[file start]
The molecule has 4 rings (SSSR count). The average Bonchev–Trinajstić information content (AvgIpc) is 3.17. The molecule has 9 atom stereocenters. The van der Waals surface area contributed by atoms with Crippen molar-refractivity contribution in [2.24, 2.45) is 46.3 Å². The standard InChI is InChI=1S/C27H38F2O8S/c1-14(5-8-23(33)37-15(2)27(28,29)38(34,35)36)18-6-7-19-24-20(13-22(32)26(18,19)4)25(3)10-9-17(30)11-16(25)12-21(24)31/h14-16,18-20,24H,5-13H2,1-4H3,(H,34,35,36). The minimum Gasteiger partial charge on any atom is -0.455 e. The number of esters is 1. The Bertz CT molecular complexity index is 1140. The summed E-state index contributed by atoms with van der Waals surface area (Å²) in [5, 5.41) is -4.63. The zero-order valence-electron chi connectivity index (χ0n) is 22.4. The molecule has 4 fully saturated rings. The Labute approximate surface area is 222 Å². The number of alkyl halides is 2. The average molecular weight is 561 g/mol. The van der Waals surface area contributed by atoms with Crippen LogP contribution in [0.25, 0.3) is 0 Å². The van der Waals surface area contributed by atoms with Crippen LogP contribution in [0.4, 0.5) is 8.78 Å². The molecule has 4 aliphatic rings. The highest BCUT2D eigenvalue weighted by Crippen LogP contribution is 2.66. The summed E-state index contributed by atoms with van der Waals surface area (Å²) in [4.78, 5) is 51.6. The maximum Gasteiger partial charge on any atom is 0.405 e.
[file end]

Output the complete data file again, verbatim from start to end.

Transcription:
The molecule has 4 rings (SSSR count). The average Bonchev–Trinajstić information content (AvgIpc) is 3.17. The molecule has 9 atom stereocenters. The van der Waals surface area contributed by atoms with Crippen molar-refractivity contribution in [2.24, 2.45) is 46.3 Å². The standard InChI is InChI=1S/C27H38F2O8S/c1-14(5-8-23(33)37-15(2)27(28,29)38(34,35)36)18-6-7-19-24-20(13-22(32)26(18,19)4)25(3)10-9-17(30)11-16(25)12-21(24)31/h14-16,18-20,24H,5-13H2,1-4H3,(H,34,35,36). The minimum Gasteiger partial charge on any atom is -0.455 e. The number of esters is 1. The Bertz CT molecular complexity index is 1140. The summed E-state index contributed by atoms with van der Waals surface area (Å²) in [5, 5.41) is -4.63. The zero-order valence-electron chi connectivity index (χ0n) is 22.4. The molecule has 4 fully saturated rings. The Labute approximate surface area is 222 Å². The number of alkyl halides is 2. The average molecular weight is 561 g/mol. The van der Waals surface area contributed by atoms with Crippen LogP contribution in [0.25, 0.3) is 0 Å². The van der Waals surface area contributed by atoms with Crippen LogP contribution in [0.4, 0.5) is 8.78 Å². The molecule has 4 aliphatic rings. The highest BCUT2D eigenvalue weighted by Crippen LogP contribution is 2.66. The summed E-state index contributed by atoms with van der Waals surface area (Å²) in [4.78, 5) is 51.6. The maximum Gasteiger partial charge on any atom is 0.405 e.